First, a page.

After the Pressmen's strike ended on July 29, the twelve sympathy strikers returned to work. At this time the Company advised Burdge that the Company considered the strikers' refusal to cross the Pressmen's picket line to be in violation of the contract's no-strike clause, and that repercussions would follow. Shortly thereafter, the Company put into effect a one-week suspension of each sympathy striker with the exception of Burdge, who received a two-week suspension.

The Administrative Law Judge found that the employees were given a disciplinary suspension for refusing to cross the Pressmen's picket line. The ALJ further found that absent any other evidence in the record, the no-strike prohibition set forth in § 13 of the contract was inapplicable, inasmuch as the waiver of the right to strike therein was only as extensive as the scope of the grievance and arbitration procedure, which extends only to disputes which may arise as to the application and construction to be placed upon any provision of the agreement, or alleged violation thereof. He concluded that, inasmuch as the issue of the strike engaged in by the members of Local 35 was that of the basic strike of the Pressmen, i.e., the Pressmen's contract, and since the Pressmen's contract was by no means cognizable under the terms of Local 35's contract, the dispute which gave rise to Local 35's strike was not a grievable dispute, and the strike did not therefore fall within the no-strike ban of Section 13.

Nonetheless, the ALJ concluded that the twelve employees had breached the no-strike clause of § 13. The ALJ found in effect that § 12, coupled with collateral evidence of contractual intent with respect thereto,*fn3 revealed an intent on the part of the parties to encompass within § 12 a prohibition from honoring any picket line except that of a subordinate union of the ITU. The ALJ recognized that no language in the bargaining agreement expressly waived the right to defer to another union's picket line, but he implied such a waiver from the language of § 12 and extrinsic evidence. See note 3, supra. Accordingly, he concluded that the employees had lost the protection of the Act and recommended that the complaint be dismissed.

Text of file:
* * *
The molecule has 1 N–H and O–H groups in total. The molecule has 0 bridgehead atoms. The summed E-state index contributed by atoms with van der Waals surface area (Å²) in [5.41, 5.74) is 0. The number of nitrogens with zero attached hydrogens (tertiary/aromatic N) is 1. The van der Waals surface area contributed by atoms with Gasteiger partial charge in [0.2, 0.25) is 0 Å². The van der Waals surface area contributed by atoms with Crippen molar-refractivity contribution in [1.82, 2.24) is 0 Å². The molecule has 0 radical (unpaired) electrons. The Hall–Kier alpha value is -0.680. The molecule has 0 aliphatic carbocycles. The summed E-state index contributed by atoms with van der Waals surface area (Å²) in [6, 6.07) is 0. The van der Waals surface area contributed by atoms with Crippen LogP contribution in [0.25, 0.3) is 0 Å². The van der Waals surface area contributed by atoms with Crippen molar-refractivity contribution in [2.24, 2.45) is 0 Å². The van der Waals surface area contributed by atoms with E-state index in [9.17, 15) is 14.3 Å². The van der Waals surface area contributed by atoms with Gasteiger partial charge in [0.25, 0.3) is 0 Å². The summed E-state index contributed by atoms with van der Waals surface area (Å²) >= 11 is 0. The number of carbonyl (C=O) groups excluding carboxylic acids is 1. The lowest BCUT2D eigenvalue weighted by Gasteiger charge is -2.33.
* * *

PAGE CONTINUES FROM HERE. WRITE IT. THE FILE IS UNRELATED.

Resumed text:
A majority of the Board agreed with the ALJ's conclusion that the strike by Local 35 members did not fall within the ban of § 13. Similarly, the majority found that § 12 did not expressly waive the right to honor another union's picket line. The majority rejected the ALJ's finding that the language of § 12, buttressed by collateral evidence, gave rise to an inference that employees could be required to cross picket lines of other unions. It found that there had been no implied waiver of the statutory right of Local 35 members to respect the Pressmen's picket line. On the basis of its analysis of the contractual language, the actions of the parties, and its unwillingness to find an unequivocal waiver expressed in "clear and unmistakable" language, the majority found that the Company had engaged in unfair labor practices in violation of Sections 8(a)(1) and (3) of the Act.